Thoughts on successful low-cost or no-cost change in hospital supply chain teams
Date: November 14, 2017
Category: Guest opinion piece
Author: Guest author
In a series of blogs from our healthcare conference sponsors, Mark Vallentine, Implementation Manager at NHS Supply Chain, looks at the changes happening in NHS Trusts across the country
Perhaps the best thing about being part of NHS Supply Chain’s eDC team is the opportunity to witness first hand all the positive change happening in trusts on a daily basis. Less in meeting rooms or on PowerPoint slides, more in hospital goods-in areas, stock rooms and theatre suites. These are the places where small change happens daily that has some of the biggest impact on patient safety, adoption of effective and efficient operational processes, and sustainable reductions in operating cost.
The beating heart of this change of course, is not expensive systems, management consultants, policy change from senior teams, or even the clinical staff who, by necessity, have an all-consuming patient focus. In our experience, it’s the band two and three materials management and stores professionals who have the opportunity to ‘be the change’ in a cash-strapped theatre or ward suite.
There is a ‘low-cost or no-cost’ way to leverage these teams as well. As the American author and lecturer Dan Pink lays out in his book on workplace motivation , all it needs is to instil three things: autonomy (being self-directed), mastery (the feeling that you are good at what you do and recognised for it), and purpose (a sense of doing something for the greater good).
The last one is perhaps the easiest to instil. Even as non-NHS employees the sense of purpose we get when we help free up nursing time through process change, or facilitate the removal of expired sterile implants from shelves, is immense in our team. For a direct NHS employee that sense of purpose must be all the more motivating.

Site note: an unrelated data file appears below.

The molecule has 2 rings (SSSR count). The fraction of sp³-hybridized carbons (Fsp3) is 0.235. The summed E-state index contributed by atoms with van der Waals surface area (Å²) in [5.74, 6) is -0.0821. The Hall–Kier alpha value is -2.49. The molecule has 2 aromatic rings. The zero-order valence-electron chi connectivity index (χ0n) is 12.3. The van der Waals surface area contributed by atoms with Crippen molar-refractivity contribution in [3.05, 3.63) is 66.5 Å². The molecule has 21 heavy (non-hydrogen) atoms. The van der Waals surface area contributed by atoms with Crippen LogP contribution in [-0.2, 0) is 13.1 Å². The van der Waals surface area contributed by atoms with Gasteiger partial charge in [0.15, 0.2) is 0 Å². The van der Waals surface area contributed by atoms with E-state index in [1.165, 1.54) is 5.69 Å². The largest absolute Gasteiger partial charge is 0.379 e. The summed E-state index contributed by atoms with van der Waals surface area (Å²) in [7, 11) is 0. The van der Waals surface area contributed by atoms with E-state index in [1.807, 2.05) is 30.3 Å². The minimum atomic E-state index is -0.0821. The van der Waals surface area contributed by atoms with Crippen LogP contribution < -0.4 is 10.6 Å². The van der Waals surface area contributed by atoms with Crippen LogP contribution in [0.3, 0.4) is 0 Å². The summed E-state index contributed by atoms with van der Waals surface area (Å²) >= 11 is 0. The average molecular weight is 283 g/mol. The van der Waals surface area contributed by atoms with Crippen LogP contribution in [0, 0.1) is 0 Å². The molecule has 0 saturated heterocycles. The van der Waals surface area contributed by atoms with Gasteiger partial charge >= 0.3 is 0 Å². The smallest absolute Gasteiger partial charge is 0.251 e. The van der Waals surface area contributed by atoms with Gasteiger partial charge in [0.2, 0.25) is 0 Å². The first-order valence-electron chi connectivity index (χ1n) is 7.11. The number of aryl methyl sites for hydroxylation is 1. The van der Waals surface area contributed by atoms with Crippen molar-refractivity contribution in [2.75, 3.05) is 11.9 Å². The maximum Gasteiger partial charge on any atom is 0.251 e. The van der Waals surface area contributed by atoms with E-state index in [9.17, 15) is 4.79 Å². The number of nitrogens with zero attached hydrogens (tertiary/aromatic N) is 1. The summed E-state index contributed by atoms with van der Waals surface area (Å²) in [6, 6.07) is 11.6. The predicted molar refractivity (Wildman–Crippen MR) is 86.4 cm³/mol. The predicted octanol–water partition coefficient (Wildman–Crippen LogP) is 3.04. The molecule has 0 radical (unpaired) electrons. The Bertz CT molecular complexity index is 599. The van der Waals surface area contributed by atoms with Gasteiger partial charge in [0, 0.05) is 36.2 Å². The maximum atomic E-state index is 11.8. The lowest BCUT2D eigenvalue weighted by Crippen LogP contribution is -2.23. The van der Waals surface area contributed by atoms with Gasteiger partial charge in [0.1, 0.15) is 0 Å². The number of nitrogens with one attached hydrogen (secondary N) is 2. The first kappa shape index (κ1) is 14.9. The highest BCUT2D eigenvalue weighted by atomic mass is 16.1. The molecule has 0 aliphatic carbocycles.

To instil a sense of self-direction and autonomy in stores and supply chain staff, one could argue is as simple as listening to their experience and trusting them to make the right decisions. Yes, the clinical team knows best how to apply a product, but surely the vast majority of the non-clinical stock management decisions should lie with the professionals in that field?
Which brings us to ‘mastery’, which in our own team translates into the opportunity to make mistakes in a safe and trusting environment. Lessons are learned when we implement eDC or eDC Gold which provide opportunities to enable us to get better at what we do.
Without a doubt, the trusts that we’ve met that forge the most successful changes are the ones where the supply chain or materials management teams are respected and listened to. As valued professionals they are given the right amount of space by trust management to make mistakes and learn from them, and, like us, are passionate about the NHS and what it can achieve.
About NHS Supply Chain
NHS Supply Chain is operated by DHL and managed by the NHS Business Services Authority (NHSBSA). It supports the National Health Service and other healthcare organisations in England and Wales by providing end to end supply chain solutions. NHS Supply Chain is working closely with the NHSBSA, to build on savings already achieved, to deliver its £300 million cash releasing savings target by September 2018.
For more information please visit: www.supplychain.nhs.uk
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